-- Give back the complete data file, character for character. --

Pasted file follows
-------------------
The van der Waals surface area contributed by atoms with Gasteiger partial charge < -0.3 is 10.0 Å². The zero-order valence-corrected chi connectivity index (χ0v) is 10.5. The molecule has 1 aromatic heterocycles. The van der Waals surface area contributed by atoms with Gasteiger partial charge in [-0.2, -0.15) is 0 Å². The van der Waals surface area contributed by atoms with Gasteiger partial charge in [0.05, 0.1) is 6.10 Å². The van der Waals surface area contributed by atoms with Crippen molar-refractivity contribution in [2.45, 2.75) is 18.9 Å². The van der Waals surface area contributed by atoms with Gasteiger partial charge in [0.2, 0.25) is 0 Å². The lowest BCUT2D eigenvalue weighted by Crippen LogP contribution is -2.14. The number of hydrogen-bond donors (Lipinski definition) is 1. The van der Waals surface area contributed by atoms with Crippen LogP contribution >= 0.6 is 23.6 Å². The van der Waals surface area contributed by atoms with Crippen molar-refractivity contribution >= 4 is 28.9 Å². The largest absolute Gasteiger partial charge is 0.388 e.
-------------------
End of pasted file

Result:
The van der Waals surface area contributed by atoms with Gasteiger partial charge < -0.3 is 10.0 Å². The zero-order valence-corrected chi connectivity index (χ0v) is 10.5. The molecule has 1 aromatic heterocycles. The van der Waals surface area contributed by atoms with Gasteiger partial charge in [-0.2, -0.15) is 0 Å². The van der Waals surface area contributed by atoms with Gasteiger partial charge in [0.05, 0.1) is 6.10 Å². The van der Waals surface area contributed by atoms with Crippen molar-refractivity contribution in [2.45, 2.75) is 18.9 Å². The van der Waals surface area contributed by atoms with Gasteiger partial charge in [0.2, 0.25) is 0 Å². The lowest BCUT2D eigenvalue weighted by Crippen LogP contribution is -2.14. The number of hydrogen-bond donors (Lipinski definition) is 1. The van der Waals surface area contributed by atoms with Crippen LogP contribution >= 0.6 is 23.6 Å². The van der Waals surface area contributed by atoms with Crippen molar-refractivity contribution >= 4 is 28.9 Å². The largest absolute Gasteiger partial charge is 0.388 e.